Coll Thrush, Professor of History, noted that UBC has been making efforts to support Indigenous students and to integrate Indigenous content for several decades, nevertheless, “this is not to say that we should be complacent.” He encouraged faculty to look carefully at how they are developing course syllabi, whose voices are being heard and whose voices are not represented. As a non-Indigenous faculty member who works in the area of Indigenous studies, he suggests letting students know that as faculty you are also constantly learning, that both students and teachers should never feel comfortable with the subject, but that we should accept our shared responsibility to teach and learn about it.
Daniel Heath Justice, Professor of First Nations and Indigenous Studies and English, reframed the question about the right to teach about Indigenous topics and instead addressed the fact that everyone has a responsibility to engage with Indigenous knowledges and reconciliation in the academy. He referred to Eve Tuck’s call to end damage-centred research, expressing that “the difficult issues are not the only things about being Indigenous, being Indigenous is being human […] we are a part of a long history of relationships.” He ended the panel by inviting the university to invest in generations of Indigenous students, making sure that they have access, support and encouragement so we can have more Indigenous scholars and practitioners in different fields in the future.
Following the panel, the audience was invited to participate in small group discussions on the following guiding questions:
- What is the context for “mandatory curricula” related to Indigenous content in your department or Faculty?
- What impacts does this have on you and colleagues whose focus includes Indigenous studies?
- What are the roles of non-expert faculty to engage with Indigenous content and topics responsibly in their teaching?
- What efforts are being made within your field to integrate Indigenous content and reconciliation? What is the significance of this?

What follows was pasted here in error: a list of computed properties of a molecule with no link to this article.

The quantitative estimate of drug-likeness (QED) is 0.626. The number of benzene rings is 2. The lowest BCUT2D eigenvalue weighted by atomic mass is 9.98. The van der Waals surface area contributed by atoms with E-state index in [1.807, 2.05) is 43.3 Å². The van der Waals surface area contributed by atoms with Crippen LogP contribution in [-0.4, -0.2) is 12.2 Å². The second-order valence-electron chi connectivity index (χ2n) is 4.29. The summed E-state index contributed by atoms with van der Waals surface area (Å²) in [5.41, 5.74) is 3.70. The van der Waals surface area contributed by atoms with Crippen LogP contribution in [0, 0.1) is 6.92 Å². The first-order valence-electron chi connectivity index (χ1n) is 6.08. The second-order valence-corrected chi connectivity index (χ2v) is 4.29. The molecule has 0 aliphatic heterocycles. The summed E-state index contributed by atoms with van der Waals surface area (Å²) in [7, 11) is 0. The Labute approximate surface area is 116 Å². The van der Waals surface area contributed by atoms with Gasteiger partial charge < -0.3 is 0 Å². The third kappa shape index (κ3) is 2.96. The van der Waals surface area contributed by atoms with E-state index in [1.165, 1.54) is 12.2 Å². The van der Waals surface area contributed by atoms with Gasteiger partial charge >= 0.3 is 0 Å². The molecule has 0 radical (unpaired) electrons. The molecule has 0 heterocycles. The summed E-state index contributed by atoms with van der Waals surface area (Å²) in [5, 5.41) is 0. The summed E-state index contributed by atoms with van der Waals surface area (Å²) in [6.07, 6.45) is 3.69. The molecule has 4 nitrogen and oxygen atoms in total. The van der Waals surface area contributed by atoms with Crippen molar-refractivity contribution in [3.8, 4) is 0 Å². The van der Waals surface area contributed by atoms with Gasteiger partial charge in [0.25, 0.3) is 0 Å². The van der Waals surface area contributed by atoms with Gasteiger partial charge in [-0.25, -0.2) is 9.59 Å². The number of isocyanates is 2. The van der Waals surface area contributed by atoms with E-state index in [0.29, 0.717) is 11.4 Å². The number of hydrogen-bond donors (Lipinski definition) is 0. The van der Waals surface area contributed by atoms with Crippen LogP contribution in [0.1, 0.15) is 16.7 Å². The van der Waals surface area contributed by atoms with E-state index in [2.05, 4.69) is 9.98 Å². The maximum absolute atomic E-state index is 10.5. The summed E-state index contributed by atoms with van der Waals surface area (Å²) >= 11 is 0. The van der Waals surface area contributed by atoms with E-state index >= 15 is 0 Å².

- What impacts does sharing responsibility have on student learning more broadly?
These discussions were documented and summarized. If you are interested in the findings, please contact CTLT Indigenous Initiatives. The event concluded with some reporting back from the discussions and with questions from the in-person and online audiences. Some questions for the panel included:
- How can we better support teaching assistants in this work?
- What resources are available to support department-wide professional development on these topics (a panelist referenced the MOOC Reconciliation Through Indigenous Education)
- What are examples of successful to gain support from university leaders and administrators?
If you missed the panel discussion, or would like to revisit it, view the livestream of the event below.
The following resources provide further information on how to engage with Indigenous content in your courses as well as an update on the UBC Indigenous strategic plan.
- Paved with Good Intentions: Simply Requiring Indigenous Content is Not Enough
- University of Alberta’s Resource Centre to Indigenous Content Requirements in Canada
- UBC Indigenous Strategic Plan Updates
- Daigle, M. (2019). The spectacle of reconciliation: On (the) unsettling responsibilities to Indigenous peoples in the academy. Environment and Planning D: Society and Space, 37(4), 703–721. https://doi.org/10.1177/0263775818824342